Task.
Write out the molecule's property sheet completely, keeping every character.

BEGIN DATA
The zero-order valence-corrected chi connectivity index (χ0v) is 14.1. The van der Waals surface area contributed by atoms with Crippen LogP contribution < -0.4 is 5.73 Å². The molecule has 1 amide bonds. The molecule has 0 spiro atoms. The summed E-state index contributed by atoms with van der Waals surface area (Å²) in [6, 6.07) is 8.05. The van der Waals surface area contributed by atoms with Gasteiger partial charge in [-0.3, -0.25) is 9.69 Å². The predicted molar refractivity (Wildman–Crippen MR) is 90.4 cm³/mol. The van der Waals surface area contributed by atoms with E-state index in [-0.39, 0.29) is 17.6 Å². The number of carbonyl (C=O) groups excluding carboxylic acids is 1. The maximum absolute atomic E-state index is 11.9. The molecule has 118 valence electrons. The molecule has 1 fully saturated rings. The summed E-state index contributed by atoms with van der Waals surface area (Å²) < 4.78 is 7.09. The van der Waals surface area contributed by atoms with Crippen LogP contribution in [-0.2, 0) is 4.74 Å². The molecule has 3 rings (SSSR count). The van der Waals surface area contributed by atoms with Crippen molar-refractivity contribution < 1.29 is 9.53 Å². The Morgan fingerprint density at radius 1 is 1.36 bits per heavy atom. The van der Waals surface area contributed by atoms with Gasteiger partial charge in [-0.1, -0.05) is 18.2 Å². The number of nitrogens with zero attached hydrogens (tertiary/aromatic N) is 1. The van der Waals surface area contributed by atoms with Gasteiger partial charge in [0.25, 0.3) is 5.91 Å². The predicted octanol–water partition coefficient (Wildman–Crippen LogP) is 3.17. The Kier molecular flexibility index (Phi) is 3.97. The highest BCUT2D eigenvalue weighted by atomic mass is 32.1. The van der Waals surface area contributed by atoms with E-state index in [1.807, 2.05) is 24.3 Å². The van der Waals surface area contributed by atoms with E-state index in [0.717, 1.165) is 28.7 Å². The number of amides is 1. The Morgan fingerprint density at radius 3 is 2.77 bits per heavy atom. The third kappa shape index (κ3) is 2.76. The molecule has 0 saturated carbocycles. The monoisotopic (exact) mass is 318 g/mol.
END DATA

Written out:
The zero-order valence-corrected chi connectivity index (χ0v) is 14.1. The van der Waals surface area contributed by atoms with Crippen LogP contribution < -0.4 is 5.73 Å². The molecule has 1 amide bonds. The molecule has 0 spiro atoms. The summed E-state index contributed by atoms with van der Waals surface area (Å²) in [6, 6.07) is 8.05. The van der Waals surface area contributed by atoms with Gasteiger partial charge in [-0.3, -0.25) is 9.69 Å². The predicted molar refractivity (Wildman–Crippen MR) is 90.4 cm³/mol. The van der Waals surface area contributed by atoms with E-state index in [-0.39, 0.29) is 17.6 Å². The number of carbonyl (C=O) groups excluding carboxylic acids is 1. The maximum absolute atomic E-state index is 11.9. The molecule has 118 valence electrons. The molecule has 1 fully saturated rings. The summed E-state index contributed by atoms with van der Waals surface area (Å²) < 4.78 is 7.09. The van der Waals surface area contributed by atoms with Crippen LogP contribution in [-0.2, 0) is 4.74 Å². The molecule has 3 rings (SSSR count). The van der Waals surface area contributed by atoms with Crippen molar-refractivity contribution < 1.29 is 9.53 Å². The Morgan fingerprint density at radius 1 is 1.36 bits per heavy atom. The van der Waals surface area contributed by atoms with Gasteiger partial charge in [-0.1, -0.05) is 18.2 Å². The number of nitrogens with zero attached hydrogens (tertiary/aromatic N) is 1. The van der Waals surface area contributed by atoms with Gasteiger partial charge in [0.25, 0.3) is 5.91 Å². The predicted octanol–water partition coefficient (Wildman–Crippen LogP) is 3.17. The Kier molecular flexibility index (Phi) is 3.97. The highest BCUT2D eigenvalue weighted by atomic mass is 32.1. The van der Waals surface area contributed by atoms with E-state index in [1.807, 2.05) is 24.3 Å². The van der Waals surface area contributed by atoms with E-state index in [0.717, 1.165) is 28.7 Å². The number of amides is 1. The Morgan fingerprint density at radius 3 is 2.77 bits per heavy atom. The third kappa shape index (κ3) is 2.76. The molecule has 0 saturated carbocycles. The monoisotopic (exact) mass is 318 g/mol.